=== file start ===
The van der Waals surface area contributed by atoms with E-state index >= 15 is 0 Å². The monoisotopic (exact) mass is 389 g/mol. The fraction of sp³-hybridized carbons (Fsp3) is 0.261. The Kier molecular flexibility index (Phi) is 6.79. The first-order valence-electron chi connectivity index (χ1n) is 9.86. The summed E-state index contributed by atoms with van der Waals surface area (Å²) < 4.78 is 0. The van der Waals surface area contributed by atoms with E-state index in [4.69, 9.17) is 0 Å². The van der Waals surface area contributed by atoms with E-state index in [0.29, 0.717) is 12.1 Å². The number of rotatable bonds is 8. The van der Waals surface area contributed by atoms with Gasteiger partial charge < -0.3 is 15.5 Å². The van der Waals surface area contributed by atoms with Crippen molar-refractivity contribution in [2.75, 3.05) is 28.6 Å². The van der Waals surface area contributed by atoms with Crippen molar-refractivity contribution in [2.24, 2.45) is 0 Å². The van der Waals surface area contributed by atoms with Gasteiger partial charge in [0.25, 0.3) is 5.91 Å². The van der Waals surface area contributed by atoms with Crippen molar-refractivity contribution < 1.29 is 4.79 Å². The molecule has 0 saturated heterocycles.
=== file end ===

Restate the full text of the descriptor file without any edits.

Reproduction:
The van der Waals surface area contributed by atoms with E-state index >= 15 is 0 Å². The monoisotopic (exact) mass is 389 g/mol. The fraction of sp³-hybridized carbons (Fsp3) is 0.261. The Kier molecular flexibility index (Phi) is 6.79. The first-order valence-electron chi connectivity index (χ1n) is 9.86. The summed E-state index contributed by atoms with van der Waals surface area (Å²) < 4.78 is 0. The van der Waals surface area contributed by atoms with E-state index in [4.69, 9.17) is 0 Å². The van der Waals surface area contributed by atoms with E-state index in [0.29, 0.717) is 12.1 Å². The number of rotatable bonds is 8. The van der Waals surface area contributed by atoms with Gasteiger partial charge < -0.3 is 15.5 Å². The van der Waals surface area contributed by atoms with Crippen molar-refractivity contribution in [2.75, 3.05) is 28.6 Å². The van der Waals surface area contributed by atoms with Crippen molar-refractivity contribution in [2.24, 2.45) is 0 Å². The van der Waals surface area contributed by atoms with Gasteiger partial charge in [0.25, 0.3) is 5.91 Å². The van der Waals surface area contributed by atoms with Crippen molar-refractivity contribution < 1.29 is 4.79 Å². The molecule has 0 saturated heterocycles.